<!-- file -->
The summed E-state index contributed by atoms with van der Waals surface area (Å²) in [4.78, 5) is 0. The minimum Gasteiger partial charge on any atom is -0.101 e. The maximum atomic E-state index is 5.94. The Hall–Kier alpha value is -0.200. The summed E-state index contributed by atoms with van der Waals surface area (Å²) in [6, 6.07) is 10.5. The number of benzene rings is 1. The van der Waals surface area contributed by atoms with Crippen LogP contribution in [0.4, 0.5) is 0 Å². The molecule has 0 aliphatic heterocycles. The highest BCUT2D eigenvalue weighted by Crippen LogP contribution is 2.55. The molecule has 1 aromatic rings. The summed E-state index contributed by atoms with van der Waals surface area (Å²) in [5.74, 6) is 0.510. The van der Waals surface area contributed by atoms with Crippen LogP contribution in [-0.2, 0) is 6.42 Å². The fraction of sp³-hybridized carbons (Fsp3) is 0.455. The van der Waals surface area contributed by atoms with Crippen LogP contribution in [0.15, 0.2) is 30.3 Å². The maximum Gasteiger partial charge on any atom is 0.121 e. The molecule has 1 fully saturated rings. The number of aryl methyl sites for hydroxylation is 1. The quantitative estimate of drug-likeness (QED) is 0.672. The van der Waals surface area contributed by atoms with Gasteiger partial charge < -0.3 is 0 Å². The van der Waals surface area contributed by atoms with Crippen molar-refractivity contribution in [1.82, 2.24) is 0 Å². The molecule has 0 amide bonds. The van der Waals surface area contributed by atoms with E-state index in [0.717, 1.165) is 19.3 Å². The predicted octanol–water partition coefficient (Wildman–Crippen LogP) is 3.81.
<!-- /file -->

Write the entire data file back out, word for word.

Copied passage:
The summed E-state index contributed by atoms with van der Waals surface area (Å²) in [4.78, 5) is 0. The minimum Gasteiger partial charge on any atom is -0.101 e. The maximum atomic E-state index is 5.94. The Hall–Kier alpha value is -0.200. The summed E-state index contributed by atoms with van der Waals surface area (Å²) in [6, 6.07) is 10.5. The number of benzene rings is 1. The van der Waals surface area contributed by atoms with Crippen LogP contribution in [0.4, 0.5) is 0 Å². The molecule has 0 aliphatic heterocycles. The highest BCUT2D eigenvalue weighted by Crippen LogP contribution is 2.55. The molecule has 1 aromatic rings. The summed E-state index contributed by atoms with van der Waals surface area (Å²) in [5.74, 6) is 0.510. The van der Waals surface area contributed by atoms with Crippen LogP contribution in [-0.2, 0) is 6.42 Å². The fraction of sp³-hybridized carbons (Fsp3) is 0.455. The van der Waals surface area contributed by atoms with Crippen LogP contribution in [0.15, 0.2) is 30.3 Å². The maximum Gasteiger partial charge on any atom is 0.121 e. The molecule has 1 fully saturated rings. The number of aryl methyl sites for hydroxylation is 1. The quantitative estimate of drug-likeness (QED) is 0.672. The van der Waals surface area contributed by atoms with Gasteiger partial charge < -0.3 is 0 Å². The van der Waals surface area contributed by atoms with Crippen molar-refractivity contribution in [1.82, 2.24) is 0 Å². The molecule has 0 amide bonds. The van der Waals surface area contributed by atoms with E-state index in [0.717, 1.165) is 19.3 Å². The predicted octanol–water partition coefficient (Wildman–Crippen LogP) is 3.81.